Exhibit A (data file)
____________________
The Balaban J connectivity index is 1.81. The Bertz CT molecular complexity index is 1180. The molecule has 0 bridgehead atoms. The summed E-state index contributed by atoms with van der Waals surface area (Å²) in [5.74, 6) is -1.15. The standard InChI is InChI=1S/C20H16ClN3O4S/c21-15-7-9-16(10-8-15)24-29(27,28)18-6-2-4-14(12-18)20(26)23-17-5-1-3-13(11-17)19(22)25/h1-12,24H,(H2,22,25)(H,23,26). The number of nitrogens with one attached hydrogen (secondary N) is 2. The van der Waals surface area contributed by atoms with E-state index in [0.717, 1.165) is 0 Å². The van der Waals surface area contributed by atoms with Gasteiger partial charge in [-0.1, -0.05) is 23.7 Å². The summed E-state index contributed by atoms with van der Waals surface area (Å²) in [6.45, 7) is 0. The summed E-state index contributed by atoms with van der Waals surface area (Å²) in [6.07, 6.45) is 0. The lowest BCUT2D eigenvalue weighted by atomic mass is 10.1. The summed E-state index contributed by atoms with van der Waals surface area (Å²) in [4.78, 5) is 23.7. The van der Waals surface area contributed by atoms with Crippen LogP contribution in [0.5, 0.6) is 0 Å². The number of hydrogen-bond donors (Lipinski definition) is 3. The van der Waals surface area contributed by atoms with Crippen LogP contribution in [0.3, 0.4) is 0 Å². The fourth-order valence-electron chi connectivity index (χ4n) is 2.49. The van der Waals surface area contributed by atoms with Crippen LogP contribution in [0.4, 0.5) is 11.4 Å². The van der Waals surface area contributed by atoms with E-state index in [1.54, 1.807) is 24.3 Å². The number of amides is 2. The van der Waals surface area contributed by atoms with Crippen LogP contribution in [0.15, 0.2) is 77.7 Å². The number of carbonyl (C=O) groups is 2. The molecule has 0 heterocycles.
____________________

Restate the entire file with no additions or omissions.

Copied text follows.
The Balaban J connectivity index is 1.81. The Bertz CT molecular complexity index is 1180. The molecule has 0 bridgehead atoms. The summed E-state index contributed by atoms with van der Waals surface area (Å²) in [5.74, 6) is -1.15. The standard InChI is InChI=1S/C20H16ClN3O4S/c21-15-7-9-16(10-8-15)24-29(27,28)18-6-2-4-14(12-18)20(26)23-17-5-1-3-13(11-17)19(22)25/h1-12,24H,(H2,22,25)(H,23,26). The number of nitrogens with one attached hydrogen (secondary N) is 2. The van der Waals surface area contributed by atoms with E-state index in [0.717, 1.165) is 0 Å². The van der Waals surface area contributed by atoms with Gasteiger partial charge in [-0.1, -0.05) is 23.7 Å². The summed E-state index contributed by atoms with van der Waals surface area (Å²) in [6.45, 7) is 0. The summed E-state index contributed by atoms with van der Waals surface area (Å²) in [6.07, 6.45) is 0. The lowest BCUT2D eigenvalue weighted by atomic mass is 10.1. The summed E-state index contributed by atoms with van der Waals surface area (Å²) in [4.78, 5) is 23.7. The van der Waals surface area contributed by atoms with Crippen LogP contribution in [0.5, 0.6) is 0 Å². The number of hydrogen-bond donors (Lipinski definition) is 3. The van der Waals surface area contributed by atoms with Crippen LogP contribution in [0.3, 0.4) is 0 Å². The fourth-order valence-electron chi connectivity index (χ4n) is 2.49. The van der Waals surface area contributed by atoms with Crippen LogP contribution in [0.4, 0.5) is 11.4 Å². The van der Waals surface area contributed by atoms with E-state index in [1.54, 1.807) is 24.3 Å². The number of amides is 2. The van der Waals surface area contributed by atoms with Crippen LogP contribution in [0.15, 0.2) is 77.7 Å². The number of carbonyl (C=O) groups is 2. The molecule has 0 heterocycles.